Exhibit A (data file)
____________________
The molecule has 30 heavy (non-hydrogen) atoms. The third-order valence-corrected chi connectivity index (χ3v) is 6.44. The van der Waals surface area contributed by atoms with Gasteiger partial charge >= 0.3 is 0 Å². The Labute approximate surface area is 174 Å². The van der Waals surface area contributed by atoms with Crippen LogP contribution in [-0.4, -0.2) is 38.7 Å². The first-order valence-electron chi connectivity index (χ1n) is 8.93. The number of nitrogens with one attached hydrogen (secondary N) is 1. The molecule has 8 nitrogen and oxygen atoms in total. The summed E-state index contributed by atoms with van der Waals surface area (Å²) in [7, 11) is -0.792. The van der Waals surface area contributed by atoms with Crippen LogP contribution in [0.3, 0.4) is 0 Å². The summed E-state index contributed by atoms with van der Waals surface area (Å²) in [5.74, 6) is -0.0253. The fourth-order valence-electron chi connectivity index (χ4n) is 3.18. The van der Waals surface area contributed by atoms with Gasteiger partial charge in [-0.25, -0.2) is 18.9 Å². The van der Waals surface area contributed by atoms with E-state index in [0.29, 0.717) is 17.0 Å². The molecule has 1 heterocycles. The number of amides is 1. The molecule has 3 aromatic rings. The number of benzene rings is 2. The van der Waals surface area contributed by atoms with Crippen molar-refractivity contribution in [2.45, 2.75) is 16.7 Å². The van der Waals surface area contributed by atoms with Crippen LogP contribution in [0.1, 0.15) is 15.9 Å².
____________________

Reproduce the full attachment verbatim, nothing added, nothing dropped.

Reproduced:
The molecule has 30 heavy (non-hydrogen) atoms. The third-order valence-corrected chi connectivity index (χ3v) is 6.44. The van der Waals surface area contributed by atoms with Gasteiger partial charge >= 0.3 is 0 Å². The Labute approximate surface area is 174 Å². The van der Waals surface area contributed by atoms with Crippen LogP contribution in [-0.4, -0.2) is 38.7 Å². The first-order valence-electron chi connectivity index (χ1n) is 8.93. The number of nitrogens with one attached hydrogen (secondary N) is 1. The molecule has 8 nitrogen and oxygen atoms in total. The summed E-state index contributed by atoms with van der Waals surface area (Å²) in [7, 11) is -0.792. The van der Waals surface area contributed by atoms with Crippen LogP contribution in [0.3, 0.4) is 0 Å². The summed E-state index contributed by atoms with van der Waals surface area (Å²) in [5.74, 6) is -0.0253. The fourth-order valence-electron chi connectivity index (χ4n) is 3.18. The van der Waals surface area contributed by atoms with Gasteiger partial charge in [-0.25, -0.2) is 18.9 Å². The van der Waals surface area contributed by atoms with E-state index in [0.29, 0.717) is 17.0 Å². The molecule has 1 heterocycles. The number of amides is 1. The molecule has 3 aromatic rings. The number of benzene rings is 2. The van der Waals surface area contributed by atoms with Crippen molar-refractivity contribution in [2.45, 2.75) is 16.7 Å². The van der Waals surface area contributed by atoms with Crippen LogP contribution in [0.1, 0.15) is 15.9 Å².